ADD To Your Knowledge, Don’t Just Replace It


ADDITIONAL knowledge


Over the past few months I have, as most Wing Chun instructors have, been running livestream classes for the students at my school in Leeds, and these sessions in turn have now grown and become a regular part of our weekly training schedule for our students at


It has been wonderful during these sessions, watching people grow through their knowledge and skill when learning a new Form.

Such dedication and devotion being placed on what is being taught on that particular day, unfortunately, something else I have noticed is that not that much is being focussed on what we trained the session before.


What do I mean by this?

Well let me explain.


It is the greatest thing to learn a new position, a new technique or even a new Form, but that does not mean that while focussing on the one, we forget about the other.

It is paramount that we realise that as we grow an learn new stuff, that this is,

‘As well as, not instead of’’


When I teach at my school, in person, the amount of times I am having to repeat myself to students and go over the same areas again and again is crazy, but that’s the human condition for you, we’re not machines.

In fact if I’m honest, that was a big contributor to the creation of WingChun.Online, so that I wouldn’t have to keep repeating myself, and You could just press the play button again.


This blog is of immense importance as it is such a common factor in a students’ progress, or should I say,

The lack of

The fact is that when you learn something new, a Form for instance, that this information is, yet again,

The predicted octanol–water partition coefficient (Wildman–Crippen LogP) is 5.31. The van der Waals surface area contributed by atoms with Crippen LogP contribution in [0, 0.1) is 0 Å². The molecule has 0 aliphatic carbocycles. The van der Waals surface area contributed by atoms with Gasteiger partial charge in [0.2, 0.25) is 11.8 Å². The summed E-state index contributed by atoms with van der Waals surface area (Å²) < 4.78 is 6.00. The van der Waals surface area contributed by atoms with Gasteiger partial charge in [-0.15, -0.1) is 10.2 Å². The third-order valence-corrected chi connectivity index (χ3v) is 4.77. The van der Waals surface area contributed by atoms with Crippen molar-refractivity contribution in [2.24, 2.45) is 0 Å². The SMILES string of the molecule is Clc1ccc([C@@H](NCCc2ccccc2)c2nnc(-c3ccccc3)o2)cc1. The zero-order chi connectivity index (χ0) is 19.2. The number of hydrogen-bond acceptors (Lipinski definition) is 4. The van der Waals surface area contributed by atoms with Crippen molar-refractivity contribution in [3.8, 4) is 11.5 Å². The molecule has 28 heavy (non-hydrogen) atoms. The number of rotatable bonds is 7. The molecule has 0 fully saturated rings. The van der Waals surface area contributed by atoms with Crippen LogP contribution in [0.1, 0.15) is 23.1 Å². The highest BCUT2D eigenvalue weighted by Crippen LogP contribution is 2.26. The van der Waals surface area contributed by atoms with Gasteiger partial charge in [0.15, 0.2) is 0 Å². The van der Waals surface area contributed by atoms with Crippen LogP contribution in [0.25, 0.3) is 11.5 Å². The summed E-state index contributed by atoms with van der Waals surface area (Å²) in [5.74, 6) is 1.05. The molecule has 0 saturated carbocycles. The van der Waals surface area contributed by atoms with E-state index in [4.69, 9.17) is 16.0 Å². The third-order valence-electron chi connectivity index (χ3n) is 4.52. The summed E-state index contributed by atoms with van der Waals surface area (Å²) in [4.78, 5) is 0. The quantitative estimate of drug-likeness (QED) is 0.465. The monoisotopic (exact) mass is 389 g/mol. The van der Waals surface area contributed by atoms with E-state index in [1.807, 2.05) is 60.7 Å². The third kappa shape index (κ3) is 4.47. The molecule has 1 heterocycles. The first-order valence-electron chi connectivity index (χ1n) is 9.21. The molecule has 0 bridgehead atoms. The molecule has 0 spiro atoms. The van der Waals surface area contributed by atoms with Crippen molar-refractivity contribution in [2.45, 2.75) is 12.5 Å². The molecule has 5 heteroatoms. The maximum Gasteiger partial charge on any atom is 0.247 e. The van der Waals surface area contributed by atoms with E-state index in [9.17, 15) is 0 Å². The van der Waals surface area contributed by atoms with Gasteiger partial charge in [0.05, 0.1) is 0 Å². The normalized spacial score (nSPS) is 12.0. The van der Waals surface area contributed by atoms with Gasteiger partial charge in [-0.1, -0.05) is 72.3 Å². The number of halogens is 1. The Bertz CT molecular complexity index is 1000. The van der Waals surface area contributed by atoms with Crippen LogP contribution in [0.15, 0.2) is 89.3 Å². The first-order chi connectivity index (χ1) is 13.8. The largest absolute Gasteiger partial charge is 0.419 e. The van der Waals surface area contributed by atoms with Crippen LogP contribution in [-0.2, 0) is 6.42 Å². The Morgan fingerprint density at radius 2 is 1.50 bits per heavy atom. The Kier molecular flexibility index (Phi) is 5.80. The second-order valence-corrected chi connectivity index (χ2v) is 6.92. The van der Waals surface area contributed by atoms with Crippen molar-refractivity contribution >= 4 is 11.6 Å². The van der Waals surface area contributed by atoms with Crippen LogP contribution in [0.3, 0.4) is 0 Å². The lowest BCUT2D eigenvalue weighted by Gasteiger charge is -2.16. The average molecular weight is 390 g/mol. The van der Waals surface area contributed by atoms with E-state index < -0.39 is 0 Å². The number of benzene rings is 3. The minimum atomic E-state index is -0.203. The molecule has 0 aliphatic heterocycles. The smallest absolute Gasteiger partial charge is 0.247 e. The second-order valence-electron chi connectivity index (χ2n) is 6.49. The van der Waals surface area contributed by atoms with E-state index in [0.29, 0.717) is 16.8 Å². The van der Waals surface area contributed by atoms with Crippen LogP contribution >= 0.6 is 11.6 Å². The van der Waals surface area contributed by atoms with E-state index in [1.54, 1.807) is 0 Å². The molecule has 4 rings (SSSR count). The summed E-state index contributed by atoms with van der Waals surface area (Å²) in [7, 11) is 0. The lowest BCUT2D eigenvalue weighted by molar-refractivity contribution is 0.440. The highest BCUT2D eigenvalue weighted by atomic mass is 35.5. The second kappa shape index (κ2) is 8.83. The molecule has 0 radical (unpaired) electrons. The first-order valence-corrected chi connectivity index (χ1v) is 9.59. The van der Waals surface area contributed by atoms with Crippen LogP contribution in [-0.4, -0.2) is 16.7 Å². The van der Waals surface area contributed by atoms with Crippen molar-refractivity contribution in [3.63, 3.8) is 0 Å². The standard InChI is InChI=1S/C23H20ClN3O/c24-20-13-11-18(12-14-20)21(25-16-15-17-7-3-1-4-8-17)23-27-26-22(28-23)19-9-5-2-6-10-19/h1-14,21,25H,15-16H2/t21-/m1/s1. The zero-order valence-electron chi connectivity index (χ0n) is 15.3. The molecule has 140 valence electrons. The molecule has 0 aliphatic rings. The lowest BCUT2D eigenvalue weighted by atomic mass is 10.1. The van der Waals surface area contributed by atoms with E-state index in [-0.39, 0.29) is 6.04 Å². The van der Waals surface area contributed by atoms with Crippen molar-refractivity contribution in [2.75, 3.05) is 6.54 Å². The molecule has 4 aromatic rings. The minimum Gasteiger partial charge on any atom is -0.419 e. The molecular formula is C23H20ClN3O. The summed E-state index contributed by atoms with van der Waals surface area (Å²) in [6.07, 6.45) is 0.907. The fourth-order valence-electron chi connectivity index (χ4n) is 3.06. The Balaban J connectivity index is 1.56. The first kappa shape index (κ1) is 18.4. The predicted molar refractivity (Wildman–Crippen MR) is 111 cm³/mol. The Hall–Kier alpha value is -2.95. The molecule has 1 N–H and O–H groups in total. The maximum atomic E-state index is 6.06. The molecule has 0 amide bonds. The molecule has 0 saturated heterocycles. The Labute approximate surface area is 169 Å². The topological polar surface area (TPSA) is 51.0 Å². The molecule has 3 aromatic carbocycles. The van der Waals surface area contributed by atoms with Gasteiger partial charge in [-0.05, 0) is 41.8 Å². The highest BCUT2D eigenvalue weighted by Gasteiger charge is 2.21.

‘As well as, not instead of’’


This is something I try to emphasis in every beginner course I run, the fact that what we learn in lesson one, should not then be forgotten in order to make room for lesson two, and this is the same for lessons three, four and so on, this new information is,

‘As well as, not instead of’


If you learn the first section of Siu Lim Tau and then move onto the second section, the first section should be improving all the time as it has had more time studying it.

Moving onto the third section, for every hour learning this section, that time should be doubled on the second section and tripled on the first section.

And yet often, this does not happen… why?


“Never neglect basics!” is something I have shouted at students for decades, and of course this is important, but at the same time, at some point these basics need to be relaxed in order for them to work at their best for you and to move you forward.


Sticking purely to the ABC’s and NEVER allowing yourself to explore further would be detrimental to your overall development, but NOT when it comes to Form work.


Form application is 100% open to interpretation but the pattern MUST be perfect every time or these blueprints will simply lose direction and eventually have no purpose and give no answers, which after all is the reason for Forms in the first place.


Forms are your textbooks and must be protected and preserved.


When learning any form I tell students that you must know your form techniques/moves four times.

For every move in every form, you should know:


What it looks like (The move done correctly of course)


What it’s called (The terminology of that move)


What that means (The translation of that terminology)


And what it’s for (The application of that move)


And if you have an application for every move in that Form, GET ANOTHER!

But there’s no need to forget the one you had previously either…

‘As well as, not instead of’



And never argue who’s application is correct,



Don’t be narrow minded, share your ideas,

That way you both gain in knowledge and experience.








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